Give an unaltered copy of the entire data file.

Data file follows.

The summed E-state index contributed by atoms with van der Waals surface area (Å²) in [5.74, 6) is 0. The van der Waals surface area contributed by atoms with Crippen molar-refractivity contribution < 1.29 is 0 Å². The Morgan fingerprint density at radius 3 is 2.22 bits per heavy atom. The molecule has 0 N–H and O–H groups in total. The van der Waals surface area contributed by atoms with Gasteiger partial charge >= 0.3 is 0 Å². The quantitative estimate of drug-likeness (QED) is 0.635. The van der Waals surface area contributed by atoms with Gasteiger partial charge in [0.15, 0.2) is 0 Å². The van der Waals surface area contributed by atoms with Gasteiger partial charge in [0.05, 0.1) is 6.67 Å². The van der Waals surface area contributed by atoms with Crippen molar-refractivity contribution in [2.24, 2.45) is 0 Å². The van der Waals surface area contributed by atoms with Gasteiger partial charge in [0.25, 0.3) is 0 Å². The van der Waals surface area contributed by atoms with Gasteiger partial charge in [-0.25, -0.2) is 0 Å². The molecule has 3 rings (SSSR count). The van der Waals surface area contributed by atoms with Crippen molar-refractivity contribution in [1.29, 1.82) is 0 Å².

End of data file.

The summed E-state index contributed by atoms with van der Waals surface area (Å²) in [5.74, 6) is 0. The van der Waals surface area contributed by atoms with Crippen molar-refractivity contribution < 1.29 is 0 Å². The Morgan fingerprint density at radius 3 is 2.22 bits per heavy atom. The molecule has 0 N–H and O–H groups in total. The van der Waals surface area contributed by atoms with Gasteiger partial charge >= 0.3 is 0 Å². The quantitative estimate of drug-likeness (QED) is 0.635. The van der Waals surface area contributed by atoms with Gasteiger partial charge in [0.15, 0.2) is 0 Å². The van der Waals surface area contributed by atoms with Gasteiger partial charge in [0.05, 0.1) is 6.67 Å². The van der Waals surface area contributed by atoms with Crippen molar-refractivity contribution in [2.24, 2.45) is 0 Å². The van der Waals surface area contributed by atoms with Gasteiger partial charge in [0.25, 0.3) is 0 Å². The van der Waals surface area contributed by atoms with Gasteiger partial charge in [-0.25, -0.2) is 0 Å². The molecule has 3 rings (SSSR count). The van der Waals surface area contributed by atoms with Crippen molar-refractivity contribution in [1.29, 1.82) is 0 Å².